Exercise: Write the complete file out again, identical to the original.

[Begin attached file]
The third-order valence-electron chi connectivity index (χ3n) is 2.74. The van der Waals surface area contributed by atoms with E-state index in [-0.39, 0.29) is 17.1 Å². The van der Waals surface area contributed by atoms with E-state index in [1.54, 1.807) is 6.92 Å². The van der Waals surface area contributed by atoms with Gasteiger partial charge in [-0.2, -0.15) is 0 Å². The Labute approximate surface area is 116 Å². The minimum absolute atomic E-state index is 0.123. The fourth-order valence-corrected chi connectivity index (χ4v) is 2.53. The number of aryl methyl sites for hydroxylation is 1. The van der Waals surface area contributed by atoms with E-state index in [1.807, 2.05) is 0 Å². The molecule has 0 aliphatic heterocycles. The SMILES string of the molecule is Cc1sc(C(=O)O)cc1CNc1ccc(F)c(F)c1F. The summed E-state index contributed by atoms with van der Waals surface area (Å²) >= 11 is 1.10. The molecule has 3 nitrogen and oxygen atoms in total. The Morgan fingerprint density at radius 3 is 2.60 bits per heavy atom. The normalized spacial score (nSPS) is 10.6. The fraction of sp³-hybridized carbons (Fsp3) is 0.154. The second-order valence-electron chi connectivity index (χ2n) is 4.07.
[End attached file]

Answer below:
The third-order valence-electron chi connectivity index (χ3n) is 2.74. The van der Waals surface area contributed by atoms with E-state index in [-0.39, 0.29) is 17.1 Å². The van der Waals surface area contributed by atoms with E-state index in [1.54, 1.807) is 6.92 Å². The van der Waals surface area contributed by atoms with Gasteiger partial charge in [-0.2, -0.15) is 0 Å². The Labute approximate surface area is 116 Å². The minimum absolute atomic E-state index is 0.123. The fourth-order valence-corrected chi connectivity index (χ4v) is 2.53. The number of aryl methyl sites for hydroxylation is 1. The van der Waals surface area contributed by atoms with E-state index in [1.807, 2.05) is 0 Å². The molecule has 0 aliphatic heterocycles. The SMILES string of the molecule is Cc1sc(C(=O)O)cc1CNc1ccc(F)c(F)c1F. The summed E-state index contributed by atoms with van der Waals surface area (Å²) >= 11 is 1.10. The molecule has 3 nitrogen and oxygen atoms in total. The Morgan fingerprint density at radius 3 is 2.60 bits per heavy atom. The normalized spacial score (nSPS) is 10.6. The fraction of sp³-hybridized carbons (Fsp3) is 0.154. The second-order valence-electron chi connectivity index (χ2n) is 4.07.